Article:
The flexibility and location of the new Christchurch Convention Centre will be the key to its success, Minister supporting Greater Christchurch Regeneration Nicky Wagner says.
The Greater Christchurch Dashboard — Convention Centre looks at the specifications, capacity and benefits of the facility.
“The convention centre will be a world-class boutique venue right in the heart of the city,” Ms Wagner says.
“Its curved, flowing design cleverly references Canterbury’s braided rivers and mountainous backdrop, but the real stand out feature is its flexibility.
“Using the auditorium, exhibition hall and meetings rooms, it can host a large international event for up 2000 people or two simultaneous 500-700 person events. The facility will also cater to smaller, local events such as community meetings, balls and weddings.
“The direct economic benefit to Canterbury is expected to be more than $320 million in the first eight years, and $57 million every year after that.
“Research shows Australian delegates spend an average of four nights in an event region and another night elsewhere in the country. For other international delegates, it’s even longer.
“The central city site is close to the Performing Arts Precinct, Te Papa Ōtākaro/Avon River Precinct, Victoria Square, the Town Hall, new Central Library and New Regent Street. It’s also within easy walking distance of the Retail Precinct, which is where we want visitors to spend their time and money.
“The convention centre will be the cornerstone of the revitalised central city and I look forward to it opening in 2020.”
Note: The Greater Christchurch Dashboard — Convention Centre is attached.
Thousands of workers are returning to central Christchurch under a government programme designed to reactivate the city centre, Minister supporting Greater Christchurch Regeneration Nicky Wagner says.
The Christchurch Integrated Government Accommodation programme (CIGA) was officially completed yesterday with the opening of the Pita Te Hori Centre (formerly the King Edward Barracks site).
“As a key element of the city’s 2012 Blueprint, CIGA was designed to kickstart the rebuild, renew economic activity and create spin-offs for local businesses by bringing government workers back to the central city,” Ms Wagner says.
“There are now 13 — soon to be 15 — government agencies working more closely and innovatively across four central city locations. That’s more people using the bus interchange, shopping in the retail precinct and dining at local cafes and restaurants — all adding to the vibe and excitement of the city,” Ms Wagner says.
Under the CIGA programme:600 workers from eight different agencies, including Statistics New Zealand, the Department of Internal Affairs, NZTA, and ACC are located in the BNZ Centre (stage one and two). 550 workers from the Ministry of Business, Innovation and Employment, the Ministry of Social Development and the Department of Conservation are located at 161 Cashel St. 350 government staff will soon move into the Pita Te Hori Centre.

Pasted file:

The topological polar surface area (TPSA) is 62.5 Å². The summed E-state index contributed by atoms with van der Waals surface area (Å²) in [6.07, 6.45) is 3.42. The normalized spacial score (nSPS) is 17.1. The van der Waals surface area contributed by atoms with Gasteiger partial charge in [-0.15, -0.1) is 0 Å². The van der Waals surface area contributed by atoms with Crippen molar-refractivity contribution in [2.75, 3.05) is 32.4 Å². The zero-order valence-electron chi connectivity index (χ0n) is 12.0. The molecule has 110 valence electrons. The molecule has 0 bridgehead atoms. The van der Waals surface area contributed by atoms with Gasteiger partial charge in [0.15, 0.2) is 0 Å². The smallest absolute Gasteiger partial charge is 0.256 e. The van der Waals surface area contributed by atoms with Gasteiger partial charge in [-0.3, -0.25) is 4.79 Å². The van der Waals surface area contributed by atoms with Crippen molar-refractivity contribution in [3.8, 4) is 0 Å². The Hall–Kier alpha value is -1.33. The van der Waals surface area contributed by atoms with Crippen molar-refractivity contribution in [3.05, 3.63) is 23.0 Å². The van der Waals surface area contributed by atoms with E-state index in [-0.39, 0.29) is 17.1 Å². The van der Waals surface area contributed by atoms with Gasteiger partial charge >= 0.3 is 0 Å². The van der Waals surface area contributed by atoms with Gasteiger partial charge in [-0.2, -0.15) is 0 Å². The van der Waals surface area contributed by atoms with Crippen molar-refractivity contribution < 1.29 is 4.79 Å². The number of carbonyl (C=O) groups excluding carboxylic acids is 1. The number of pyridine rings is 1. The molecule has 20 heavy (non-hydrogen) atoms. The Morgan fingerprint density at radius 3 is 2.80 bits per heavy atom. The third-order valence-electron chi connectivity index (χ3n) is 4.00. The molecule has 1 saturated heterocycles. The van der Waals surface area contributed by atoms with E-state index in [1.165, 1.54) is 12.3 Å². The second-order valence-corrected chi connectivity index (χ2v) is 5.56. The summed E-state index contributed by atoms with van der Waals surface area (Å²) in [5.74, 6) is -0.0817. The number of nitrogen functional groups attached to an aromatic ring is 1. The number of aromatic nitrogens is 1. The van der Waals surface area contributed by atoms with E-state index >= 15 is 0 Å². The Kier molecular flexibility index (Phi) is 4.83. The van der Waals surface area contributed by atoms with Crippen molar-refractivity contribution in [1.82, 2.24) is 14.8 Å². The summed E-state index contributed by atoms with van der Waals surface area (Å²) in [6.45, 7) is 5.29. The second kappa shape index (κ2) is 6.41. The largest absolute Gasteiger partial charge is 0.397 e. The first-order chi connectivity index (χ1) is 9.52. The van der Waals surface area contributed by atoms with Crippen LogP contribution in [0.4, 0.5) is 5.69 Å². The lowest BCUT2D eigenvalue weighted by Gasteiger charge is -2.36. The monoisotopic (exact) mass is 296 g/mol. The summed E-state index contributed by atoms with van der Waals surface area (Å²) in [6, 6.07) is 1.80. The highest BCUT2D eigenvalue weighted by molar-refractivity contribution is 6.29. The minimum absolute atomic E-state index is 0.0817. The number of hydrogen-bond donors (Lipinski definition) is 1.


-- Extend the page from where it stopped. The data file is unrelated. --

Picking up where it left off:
“In addition, about 200 Inland Revenue staff are housed in the Mid-City building above Ballantynes, and another 1100 people will start moving into the new Justice and Emergency Services Precinct in the coming months,” Ms Wagner says.
“By Christmas we’ll have almost 3000 government workers in the central city, creating a vibrant and dynamic hub that attracts new business opportunities and draws in even more people.”
The Government has awarded a $240 million contract to complete the design and construction of Christchurch Convention Centre, Minister supporting Christchurch Regeneration Nicky Wagner says.
“Work on the convention centre will begin shortly with our newly-appointed main works contractor, CPB Contractors Limited. This will be a world-class boutique facility, capable of hosting international conferences as well as community meetings, balls, galas and weddings,” Ms Wagner says.
“The convention centre will be a cornerstone of the revitalised central city and help bring domestic and international visitors back to the central business district.
“The direct economic benefit of the convention centre is estimated to be more than $320 million in the first eight years, and $57 million every year after that.
“It’s also expected to increase private sector investment, open up business networks and opportunities, and create new jobs,” Ms Wagner says.
The convention centre will feature:
- Auditorium for 1400 delegates (divisible into two 700-person auditoria);
- 1250 person banqueting hall;
- 14 interconnected meeting rooms for up to 1400 people;
- 4400 square metre pre-function spaces for up to 1400 people;
- and 3600 square metre multi-use exhibition hall for 200 exhibition stalls.
“CPB has committed to completing construction in the first quarter of 2020 and the Government will be closely monitoring its progress,” Ms Wagner says.
“The Government has invested more than $14 billion in the rebuild and regeneration of Christchurch, and that’s forecast to increase to $17 billion by 2021.
“So far this year, we’ve opened three new schools, completed the $2.2 billion horizontal infrastructure repair programme, unveiled the Canterbury Earthquake National Memorial and put forward a strong offer to support the reinstatement of Christchurch Cathedral.